Founder of UT’s International Office, Joe W. Neal, dies at 96

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Joe W. Neal, founder of UT’s International Office and a former professor in both the College of Communication and the College of Liberal Arts, died Jan. 14 at the age of 96.

Neal earned a bachelor’s, master’s and doctorate degree in government from UT and was considered by many colleagues to be instrumental in bringing international education to Texas. He worked with the governments of dozens of countries to establish exchange programs for faculty and students with universities in Texas.

When UT could no longer support the number of international students seeking access to an American education, Neal created the Texas International Education Consortium in 1985. The consortium broadened the number of universities whose faculty and resources foreign countries could access.

Pam Stephenson, former vice president of finance for the consortium, said Neal’s creativity and drive left an enormous impact on the scene of international education.

“If nothing else, he taught me, if there’s a way to get it done, do it,” Stephenson, who worked with Neal for 47 years, said. “He truly helped us to be who we are today.”

Stephenson said the lesson she learned from Neal’s life was to work toward a vision for the future.

“He never stopped working,” Stephenson said. “We might be in Malaysia one day and Thailand two days later and China the next.”

Stephenson said Neal believed international education should be focused on making students be useful for their country.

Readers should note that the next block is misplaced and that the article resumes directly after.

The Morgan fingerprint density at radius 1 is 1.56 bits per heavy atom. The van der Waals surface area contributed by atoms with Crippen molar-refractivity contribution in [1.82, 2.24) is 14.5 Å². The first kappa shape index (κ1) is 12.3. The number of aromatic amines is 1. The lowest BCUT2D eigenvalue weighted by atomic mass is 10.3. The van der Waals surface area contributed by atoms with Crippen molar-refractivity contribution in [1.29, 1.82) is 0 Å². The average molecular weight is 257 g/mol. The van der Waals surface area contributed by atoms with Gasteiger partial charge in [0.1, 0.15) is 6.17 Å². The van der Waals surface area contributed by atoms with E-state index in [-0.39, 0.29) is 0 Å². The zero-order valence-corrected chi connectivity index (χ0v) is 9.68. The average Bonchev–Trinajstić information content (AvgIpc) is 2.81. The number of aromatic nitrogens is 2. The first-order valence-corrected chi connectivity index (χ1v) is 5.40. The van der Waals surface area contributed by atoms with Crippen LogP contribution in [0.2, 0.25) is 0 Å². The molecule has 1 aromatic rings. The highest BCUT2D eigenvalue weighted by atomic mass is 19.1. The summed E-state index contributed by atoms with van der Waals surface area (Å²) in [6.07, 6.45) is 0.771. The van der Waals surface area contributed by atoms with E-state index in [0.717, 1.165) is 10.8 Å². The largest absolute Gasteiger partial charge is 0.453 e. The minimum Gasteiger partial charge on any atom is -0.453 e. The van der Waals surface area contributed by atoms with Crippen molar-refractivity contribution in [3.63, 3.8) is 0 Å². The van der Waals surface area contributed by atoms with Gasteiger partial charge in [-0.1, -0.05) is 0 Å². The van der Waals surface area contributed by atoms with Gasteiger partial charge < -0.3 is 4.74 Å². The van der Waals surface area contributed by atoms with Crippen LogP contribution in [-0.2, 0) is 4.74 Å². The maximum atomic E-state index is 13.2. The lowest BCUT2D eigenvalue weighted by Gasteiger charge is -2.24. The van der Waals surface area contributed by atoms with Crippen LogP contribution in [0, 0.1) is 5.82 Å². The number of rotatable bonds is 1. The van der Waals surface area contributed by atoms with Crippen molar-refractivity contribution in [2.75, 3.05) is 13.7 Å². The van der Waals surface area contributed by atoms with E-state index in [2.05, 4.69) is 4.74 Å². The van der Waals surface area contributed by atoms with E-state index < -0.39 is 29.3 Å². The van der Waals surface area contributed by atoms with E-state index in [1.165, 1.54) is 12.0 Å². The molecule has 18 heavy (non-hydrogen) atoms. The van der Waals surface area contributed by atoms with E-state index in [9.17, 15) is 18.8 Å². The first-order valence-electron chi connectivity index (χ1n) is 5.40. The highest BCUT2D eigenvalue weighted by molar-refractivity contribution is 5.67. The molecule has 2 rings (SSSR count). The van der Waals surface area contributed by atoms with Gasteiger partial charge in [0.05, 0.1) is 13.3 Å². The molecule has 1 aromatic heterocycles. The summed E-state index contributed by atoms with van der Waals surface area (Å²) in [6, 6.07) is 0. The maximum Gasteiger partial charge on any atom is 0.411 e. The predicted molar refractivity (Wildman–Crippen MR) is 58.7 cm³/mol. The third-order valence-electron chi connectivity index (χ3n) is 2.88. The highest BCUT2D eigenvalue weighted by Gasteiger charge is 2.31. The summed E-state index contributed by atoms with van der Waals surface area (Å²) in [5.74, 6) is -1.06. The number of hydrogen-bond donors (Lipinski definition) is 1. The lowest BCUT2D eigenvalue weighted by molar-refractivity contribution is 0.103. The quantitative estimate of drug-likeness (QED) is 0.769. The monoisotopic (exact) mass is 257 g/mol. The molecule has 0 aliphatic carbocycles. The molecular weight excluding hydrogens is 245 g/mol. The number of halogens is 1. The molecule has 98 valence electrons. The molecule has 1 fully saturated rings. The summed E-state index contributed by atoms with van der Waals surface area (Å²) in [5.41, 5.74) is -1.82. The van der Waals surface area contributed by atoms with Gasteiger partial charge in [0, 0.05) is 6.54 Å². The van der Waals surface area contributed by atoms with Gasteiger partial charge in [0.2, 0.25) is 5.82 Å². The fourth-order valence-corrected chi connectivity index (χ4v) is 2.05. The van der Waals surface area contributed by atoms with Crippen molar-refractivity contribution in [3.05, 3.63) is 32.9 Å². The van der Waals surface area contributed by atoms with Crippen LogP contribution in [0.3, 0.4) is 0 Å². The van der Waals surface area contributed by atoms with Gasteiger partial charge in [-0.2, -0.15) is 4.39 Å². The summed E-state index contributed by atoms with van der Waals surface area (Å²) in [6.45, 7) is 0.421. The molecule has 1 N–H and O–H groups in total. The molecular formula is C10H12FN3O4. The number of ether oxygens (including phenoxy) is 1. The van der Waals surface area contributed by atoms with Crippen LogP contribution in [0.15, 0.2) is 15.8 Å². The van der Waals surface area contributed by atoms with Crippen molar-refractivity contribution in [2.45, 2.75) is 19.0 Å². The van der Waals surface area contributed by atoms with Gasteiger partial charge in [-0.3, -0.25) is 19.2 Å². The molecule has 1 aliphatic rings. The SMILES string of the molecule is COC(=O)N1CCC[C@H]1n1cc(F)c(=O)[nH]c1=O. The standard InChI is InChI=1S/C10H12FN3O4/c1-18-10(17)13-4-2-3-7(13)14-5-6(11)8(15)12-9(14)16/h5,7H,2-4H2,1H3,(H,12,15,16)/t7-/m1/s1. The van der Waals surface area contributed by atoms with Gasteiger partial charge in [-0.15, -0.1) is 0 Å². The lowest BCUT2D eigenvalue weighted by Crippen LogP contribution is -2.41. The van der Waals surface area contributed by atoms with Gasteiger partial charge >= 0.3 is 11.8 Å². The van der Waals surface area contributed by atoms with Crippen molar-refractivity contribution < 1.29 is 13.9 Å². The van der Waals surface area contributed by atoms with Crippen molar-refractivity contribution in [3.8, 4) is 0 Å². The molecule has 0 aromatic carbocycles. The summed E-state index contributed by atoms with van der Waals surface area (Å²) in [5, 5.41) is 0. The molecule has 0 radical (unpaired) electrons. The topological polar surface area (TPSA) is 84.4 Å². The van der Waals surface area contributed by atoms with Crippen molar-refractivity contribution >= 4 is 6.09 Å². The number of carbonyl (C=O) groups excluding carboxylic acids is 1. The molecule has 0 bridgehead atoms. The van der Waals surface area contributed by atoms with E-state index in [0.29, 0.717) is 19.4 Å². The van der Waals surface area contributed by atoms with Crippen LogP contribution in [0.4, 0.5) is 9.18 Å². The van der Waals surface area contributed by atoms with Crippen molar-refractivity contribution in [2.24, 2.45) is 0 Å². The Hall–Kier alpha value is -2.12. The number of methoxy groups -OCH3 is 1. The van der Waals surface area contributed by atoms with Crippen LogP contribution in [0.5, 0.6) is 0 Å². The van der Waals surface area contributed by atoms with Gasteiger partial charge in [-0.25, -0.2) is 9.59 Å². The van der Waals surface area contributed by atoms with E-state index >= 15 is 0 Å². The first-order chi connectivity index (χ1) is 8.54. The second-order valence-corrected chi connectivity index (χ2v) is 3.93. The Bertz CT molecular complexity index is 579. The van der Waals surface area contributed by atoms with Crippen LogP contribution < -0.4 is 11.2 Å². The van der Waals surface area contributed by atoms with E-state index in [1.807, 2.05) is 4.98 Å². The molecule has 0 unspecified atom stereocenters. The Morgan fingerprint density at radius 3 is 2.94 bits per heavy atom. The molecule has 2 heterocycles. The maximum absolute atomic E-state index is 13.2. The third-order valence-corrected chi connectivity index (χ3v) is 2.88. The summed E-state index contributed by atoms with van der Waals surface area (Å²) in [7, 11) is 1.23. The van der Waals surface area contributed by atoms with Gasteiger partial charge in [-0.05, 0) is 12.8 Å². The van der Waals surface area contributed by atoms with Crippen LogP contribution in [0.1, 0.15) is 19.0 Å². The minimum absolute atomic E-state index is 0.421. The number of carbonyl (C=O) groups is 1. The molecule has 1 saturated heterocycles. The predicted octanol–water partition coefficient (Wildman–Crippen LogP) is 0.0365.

“It was about making sure that they got an education and then did something in their country,” she said.

Among the students was Abdullah al-Tariki, who attended UT before returning to his home country of Saudi Arabia to become the co-founder of OPEC and the first Saudi oil minister.

“He had a great sense for programs,” Bill Franklin, a former president of the consortium, said. “He had a sense of what we were capable of doing through the [consortium].”

Neal was instrumental in creating other international programs as well, including the National Association of Foreign Student Affairs, the Association of International Education Administrators and the Texas Partners of the Americas. 

John Schmidt, academic coordinator for the consortium, said Neal enjoyed the people and activity associated with international education. Neal owned a ranch named Horse Thief Hollow, which was a short distance from Austin, and used it to welcome Fulbright scholars, exchange students and friends with Texas barbecue and culture.

“He delighted in welcoming people, whether they were local Austinites or international visitors,” Schmidt said. “He’d get a Christmas card from somebody and they’d get a two- or three-page typed letter.”

Margie Kidd, executive director of Global Austin, a nonprofit that grew from a UT international hospitality committee created by Neal, said Neal was a mentor to many of those who knew him.

“He had a real instinct for people,” Kidd said. “He liked to take young people that he thought had a future and were bright and put them in positions of responsibility.”